A hierarchical approach to clean and repair books.
This is the hierarchy I developed to help you learn how to repair books yourself. While it looks like a list to follow, it is only meant to be a guideline. Every book repair needs to be examined separately and the process may change for each. Just consider each point on the lists to see if they are needed.
Remember, Always Test First! Practice on unimportant books before tackling your collection. Don’t work on rare, valuable books. Consider sending them out to a professional.
This first part is to help you approach book repair.
Sophia’s Book Repair Hierarchy
- CLEAN (See the cleaning hierarchy) Test first! Be gentle. Don’t use harsh chemicals because they might make the colors run or destroy the foil stamping.
- COLOR (Colored pencils or acrylic paint mainly) Less is more! Color in the lines. No halos! Try to only color new materials or areas where the color is damaged.
- CORRECT (Line it up) The text-block and cover need to be square and the pages lined up. Nothing should be upside down.
- PASTE or Glue. There is a difference!)Paste is very wet and dries hard. Glue is dryer and dries flexible. (Good quality glue that is.) Glue frayed areas or separated layers or whatever you are adding to the book.
- PROTECT (Maybe use wax or an archival polyester film cover ore a fixitive. Whatever will keep your repair from deteriorating)
Why is there a hierarchy at all? If you color first you can’t clean without endangering that color. If you glue or apply any protective sealant first, then the color can’t soak into the fibers. If you glue things in place before you straighten them up they will stay crooked. There are always exceptions. Be sure to test in an inconspicuous location such as the rear turn-in.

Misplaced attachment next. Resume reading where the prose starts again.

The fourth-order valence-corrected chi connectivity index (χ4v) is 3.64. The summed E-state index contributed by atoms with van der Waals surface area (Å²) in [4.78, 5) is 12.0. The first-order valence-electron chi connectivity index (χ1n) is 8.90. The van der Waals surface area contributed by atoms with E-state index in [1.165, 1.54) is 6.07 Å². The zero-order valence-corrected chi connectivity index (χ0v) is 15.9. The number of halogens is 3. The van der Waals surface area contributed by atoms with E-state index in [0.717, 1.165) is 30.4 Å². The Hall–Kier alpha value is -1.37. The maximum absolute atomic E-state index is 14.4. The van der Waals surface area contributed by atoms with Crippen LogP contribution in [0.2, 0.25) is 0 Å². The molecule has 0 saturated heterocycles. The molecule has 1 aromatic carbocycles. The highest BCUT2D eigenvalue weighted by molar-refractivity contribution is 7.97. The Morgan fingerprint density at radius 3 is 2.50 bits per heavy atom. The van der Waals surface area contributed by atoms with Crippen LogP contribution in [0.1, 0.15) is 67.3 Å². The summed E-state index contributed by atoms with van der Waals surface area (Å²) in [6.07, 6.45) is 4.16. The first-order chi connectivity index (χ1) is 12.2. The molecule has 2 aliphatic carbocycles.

This part is to help you with book cleaning.
Sophia’s Book Cleaning Hierarchy
For Cloth books mainly. Leather books have some additional points.
- DRY: Eraser, Knife, Sandpaper. Use an eraser, work in small circles with light pressure. If more is needed you can use something sharper. The micro-spatula can be used to scrape the cloth. Sandpaper can also be useful in some instances. Test an inconspicuous area. All of these methods may remove some of the color. The scraped areas can be re-touched using colored pencils or acrylics. This is definitely something to try on a practice book.
- WET: Use a simple humidified cloth. If you squeeze the cloth, no water should drip out.
- CHEMICAL: Simply add some (10-20%) isopropyl alcohol to some water and then humidify a cloth. Chemicals wiped onto book-cloth can just get stuck in the fibers and may degrade the cloth over time. The exception is coated cloth that has a plastic element to it. Plastic, of course, can be wiped with your standard kitchen cleaners.
Here are some examples of how this might be applied:
Inner Hinge Repair
- Clean: Remove things such as previous repairs, fragments of paper or bits of hard glue.
- Color: Color the Japanese tissue or other materials as needed.
- Correct: Line up the pages and text block.
- Paste: Solidify anything that was askew, then attach any new materials such as tissues using paste or glue or a mix.
- Protect: Dry thoroughly before closing the book. Keep waxed paper in the shut hinge awhile or at least rub the area through waxed paper carefully.
- Clean: Erase gently
- Color: If needed, color (tint with colored pencils) a piece of Japanese tissue before applying the tissue to the tear.
- Correct: Line up the scarf edges of the tear so it is correct with the recto bits on the recto side and the verso bits on the verso side.
- Paste: First tear the tissue to the right shape. Use paste not glue on pages. It is ok to use glue right along the inner 1/8th margin to re-attach pages.
- Protect: Dry thoroughly and rub with wax paper a bit.
Don’t use tape. Even archival tapes can be hard to remove. Don’t create a repair stronger than the paper you are repairing.
Remove Writing on Page